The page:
Nothing unites black woman of all ages, sizes, and shades like the obsession with black hair. This week Blue Ivy Carter, age 2, joined the sisterhood when a joke Change.org petition called on Beyoncé to brush her daughter's hair. "This matter has escalated to the child developing matted dreads and lint balls," the petition, which has more than 2,100 signatures, reads. "Please let's get the word out to properly care for Blue Ivy hair."
The petition's creator said it was a joke and "people just need to breath and chill out." But several, mostly black, commenters agreed with the petition. People do not chill out when it comes to black hair. Refinery 29, The Cut, and other sites commented on the fact that this is why parents keep their kids out tabloids, but that's not the real issue here. The Root's Yesha Callahan put it best when she wrote, "basically, if you’re Beyoncé and Jay Z, you’re damned if you do Blue Ivy’s hair, and you’re damned if you don’t." If Beyoncé relaxed her daughter's hair, it'd be borderline child abuse. If she did a natural protective style, as Callahan notes, "the natural-hair commanders complaining about how much damage that can cause to her hairline."
Basically, if you're a black woman you can rest assured that someone will always have an opinion about your hair. Not what it looks like, but what it symbolizes: how it reflects upon black people, black self-hatred, black self-love, the natural hair movement, the rejection of unattainable European standards of beautiful, racism, classism, texturism (is your curl 4C Africa kinky or a manageable 3B?) Some examples:
- In 2009, Malia Obama dared to go to Rome in natural twists. The conservative grassroots activists at Free Republic referred to her as ghetto trash, unfit to represent America.
- In 2012, black women criticized gold medal winning Gabby Douglas because her relaxed hair (and human hair ponytail) didn't look good enough.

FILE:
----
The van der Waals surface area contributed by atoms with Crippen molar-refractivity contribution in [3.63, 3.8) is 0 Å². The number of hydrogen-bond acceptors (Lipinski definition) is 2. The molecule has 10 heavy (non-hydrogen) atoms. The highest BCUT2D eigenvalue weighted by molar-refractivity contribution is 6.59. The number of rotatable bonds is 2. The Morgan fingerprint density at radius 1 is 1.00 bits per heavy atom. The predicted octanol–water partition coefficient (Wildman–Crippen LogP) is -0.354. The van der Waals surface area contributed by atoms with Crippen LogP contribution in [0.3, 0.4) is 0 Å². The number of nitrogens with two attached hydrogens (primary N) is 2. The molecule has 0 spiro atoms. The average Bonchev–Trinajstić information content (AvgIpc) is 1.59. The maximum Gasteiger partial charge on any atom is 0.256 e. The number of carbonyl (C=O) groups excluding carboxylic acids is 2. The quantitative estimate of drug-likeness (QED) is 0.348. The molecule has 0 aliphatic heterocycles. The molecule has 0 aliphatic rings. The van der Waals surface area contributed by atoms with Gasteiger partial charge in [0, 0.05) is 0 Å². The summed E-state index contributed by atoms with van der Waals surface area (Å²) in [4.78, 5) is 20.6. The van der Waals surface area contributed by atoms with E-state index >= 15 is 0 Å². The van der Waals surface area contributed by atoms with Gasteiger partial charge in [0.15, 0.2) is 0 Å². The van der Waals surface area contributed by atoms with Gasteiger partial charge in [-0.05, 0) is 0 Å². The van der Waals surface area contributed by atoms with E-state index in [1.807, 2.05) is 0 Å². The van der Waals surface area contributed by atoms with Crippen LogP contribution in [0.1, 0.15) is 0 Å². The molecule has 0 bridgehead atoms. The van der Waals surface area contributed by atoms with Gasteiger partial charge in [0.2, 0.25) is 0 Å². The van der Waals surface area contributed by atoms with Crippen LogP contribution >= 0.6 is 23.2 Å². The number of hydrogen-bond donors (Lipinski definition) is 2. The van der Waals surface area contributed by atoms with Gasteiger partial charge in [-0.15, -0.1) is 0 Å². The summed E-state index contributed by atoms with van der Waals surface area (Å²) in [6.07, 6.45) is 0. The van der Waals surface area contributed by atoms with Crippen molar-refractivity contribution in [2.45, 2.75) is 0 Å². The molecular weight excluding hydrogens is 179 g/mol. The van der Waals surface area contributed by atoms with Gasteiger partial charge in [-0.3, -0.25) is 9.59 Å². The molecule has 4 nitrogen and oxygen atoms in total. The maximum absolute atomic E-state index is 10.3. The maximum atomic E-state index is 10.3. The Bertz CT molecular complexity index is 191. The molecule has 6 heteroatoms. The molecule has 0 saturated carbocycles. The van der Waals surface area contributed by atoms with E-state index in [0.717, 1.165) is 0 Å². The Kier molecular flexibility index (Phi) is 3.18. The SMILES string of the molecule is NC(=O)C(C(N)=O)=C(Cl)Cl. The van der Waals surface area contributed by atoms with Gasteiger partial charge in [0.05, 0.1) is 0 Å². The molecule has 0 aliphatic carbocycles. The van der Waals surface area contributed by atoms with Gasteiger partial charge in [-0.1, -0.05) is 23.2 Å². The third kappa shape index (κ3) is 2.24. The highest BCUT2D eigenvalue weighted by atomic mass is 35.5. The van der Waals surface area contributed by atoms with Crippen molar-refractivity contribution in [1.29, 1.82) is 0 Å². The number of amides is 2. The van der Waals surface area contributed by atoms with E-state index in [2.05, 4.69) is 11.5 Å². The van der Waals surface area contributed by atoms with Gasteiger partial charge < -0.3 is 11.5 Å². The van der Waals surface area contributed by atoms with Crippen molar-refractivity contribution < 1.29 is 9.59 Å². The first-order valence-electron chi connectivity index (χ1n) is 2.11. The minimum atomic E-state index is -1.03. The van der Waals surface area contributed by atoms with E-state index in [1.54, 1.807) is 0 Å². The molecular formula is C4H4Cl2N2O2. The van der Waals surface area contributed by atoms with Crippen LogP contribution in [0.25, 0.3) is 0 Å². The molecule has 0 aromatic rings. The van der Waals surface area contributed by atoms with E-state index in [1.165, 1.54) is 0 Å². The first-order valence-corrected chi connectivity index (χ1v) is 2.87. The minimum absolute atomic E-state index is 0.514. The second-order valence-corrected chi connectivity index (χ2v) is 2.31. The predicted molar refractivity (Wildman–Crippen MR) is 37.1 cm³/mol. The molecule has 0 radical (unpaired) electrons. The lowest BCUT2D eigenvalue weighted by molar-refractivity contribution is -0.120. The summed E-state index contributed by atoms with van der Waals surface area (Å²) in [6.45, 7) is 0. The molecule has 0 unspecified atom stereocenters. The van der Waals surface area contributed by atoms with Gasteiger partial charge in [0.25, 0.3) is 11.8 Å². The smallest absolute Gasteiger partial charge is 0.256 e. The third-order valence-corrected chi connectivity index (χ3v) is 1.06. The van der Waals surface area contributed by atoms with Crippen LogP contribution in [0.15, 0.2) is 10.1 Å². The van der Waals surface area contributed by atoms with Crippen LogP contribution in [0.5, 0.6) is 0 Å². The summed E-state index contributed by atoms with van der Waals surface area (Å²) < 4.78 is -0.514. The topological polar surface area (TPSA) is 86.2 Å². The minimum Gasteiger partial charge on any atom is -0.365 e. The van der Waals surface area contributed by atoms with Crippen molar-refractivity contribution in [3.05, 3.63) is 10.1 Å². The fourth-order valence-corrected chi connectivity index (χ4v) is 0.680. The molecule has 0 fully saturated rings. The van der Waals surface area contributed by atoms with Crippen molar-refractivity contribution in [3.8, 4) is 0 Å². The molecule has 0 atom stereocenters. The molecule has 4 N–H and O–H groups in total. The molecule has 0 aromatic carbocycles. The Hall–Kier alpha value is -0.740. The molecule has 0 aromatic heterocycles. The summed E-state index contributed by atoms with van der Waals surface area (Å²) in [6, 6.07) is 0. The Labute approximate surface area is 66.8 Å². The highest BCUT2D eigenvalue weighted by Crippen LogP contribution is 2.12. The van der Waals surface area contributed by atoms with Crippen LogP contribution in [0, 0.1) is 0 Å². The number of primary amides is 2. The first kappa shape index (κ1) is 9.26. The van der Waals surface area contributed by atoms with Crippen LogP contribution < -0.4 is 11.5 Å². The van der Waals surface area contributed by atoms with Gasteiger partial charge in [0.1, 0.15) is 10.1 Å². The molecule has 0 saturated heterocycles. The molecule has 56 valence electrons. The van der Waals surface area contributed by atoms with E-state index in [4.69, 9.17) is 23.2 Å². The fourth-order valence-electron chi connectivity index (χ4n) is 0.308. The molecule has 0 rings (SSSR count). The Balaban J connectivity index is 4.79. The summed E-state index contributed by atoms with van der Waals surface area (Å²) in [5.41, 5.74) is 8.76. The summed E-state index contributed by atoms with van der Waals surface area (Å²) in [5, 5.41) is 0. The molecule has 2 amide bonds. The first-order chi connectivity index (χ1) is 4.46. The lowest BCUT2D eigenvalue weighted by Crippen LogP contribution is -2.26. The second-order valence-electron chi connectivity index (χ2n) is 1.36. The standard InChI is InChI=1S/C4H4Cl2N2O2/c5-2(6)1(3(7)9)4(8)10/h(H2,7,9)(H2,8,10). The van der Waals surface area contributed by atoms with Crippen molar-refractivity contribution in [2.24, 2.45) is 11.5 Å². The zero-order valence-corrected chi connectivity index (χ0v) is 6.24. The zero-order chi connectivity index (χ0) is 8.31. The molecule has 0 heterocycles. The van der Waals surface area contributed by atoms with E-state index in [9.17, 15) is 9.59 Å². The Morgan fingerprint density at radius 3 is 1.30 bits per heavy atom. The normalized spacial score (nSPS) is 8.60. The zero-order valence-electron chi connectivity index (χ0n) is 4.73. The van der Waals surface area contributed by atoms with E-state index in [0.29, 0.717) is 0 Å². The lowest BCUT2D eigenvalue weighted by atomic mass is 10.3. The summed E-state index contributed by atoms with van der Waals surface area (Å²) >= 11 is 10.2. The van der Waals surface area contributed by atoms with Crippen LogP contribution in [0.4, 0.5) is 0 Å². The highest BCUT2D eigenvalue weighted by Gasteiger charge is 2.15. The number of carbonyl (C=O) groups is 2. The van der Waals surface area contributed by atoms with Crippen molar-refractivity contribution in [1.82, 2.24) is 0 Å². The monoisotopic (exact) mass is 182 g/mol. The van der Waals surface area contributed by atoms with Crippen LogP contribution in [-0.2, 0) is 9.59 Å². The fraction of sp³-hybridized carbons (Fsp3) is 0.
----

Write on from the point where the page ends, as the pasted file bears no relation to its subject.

- Gawker explained in 2012 that exercising is more important than not messing up your straightened/relaxed hair, after a study found that many black women are sometimes reluctant to sweat out their straightened hairstyles.
- In 2013 USA Today reported on a wave of schools banned natural hairstyles. Why? "Historically natural hair has been viewed as dirty, unclean, unkempt, messy," Leila Noelliste, a natural hair blogger commented.
- Earlier this year the military came under fire for banning twists and other natural hairstyles. “They were saying it had to be neat and couldn’t be unkempt," BriGette McCoy, a former Army specialist, said of her commanders. "To them, neat and kempt meant straightened."
- A personal example: I promised myself I wouldn't relax my hair ever again after a few bad experiences as a kid, but when I moved to New York my aunt convinced me I should especially given my, as my aunt put it, "Kunta Kinte" texture.
"For black women, you’re damned if you do, damned if you don’t,” Ingrid Banks, an associate professor of black studies at the University of California at Santa Barbara, told The New York Times in 2009. “If you’ve got straight hair, you’re pegged as selling out. If you don’t straighten your hair,” she said, “you’re seen as not practicing appropriate grooming practices.” Making fun of a baby's post-Hampton's private jet hair is as dumb as it is pathetic, but it's not the first or the last time someone will comment on Blue Ivy's hair. But Beyoncé knows that — people have been obsessed with the naturalness of her hair for years.
This article is from the archive of our partner The Wire.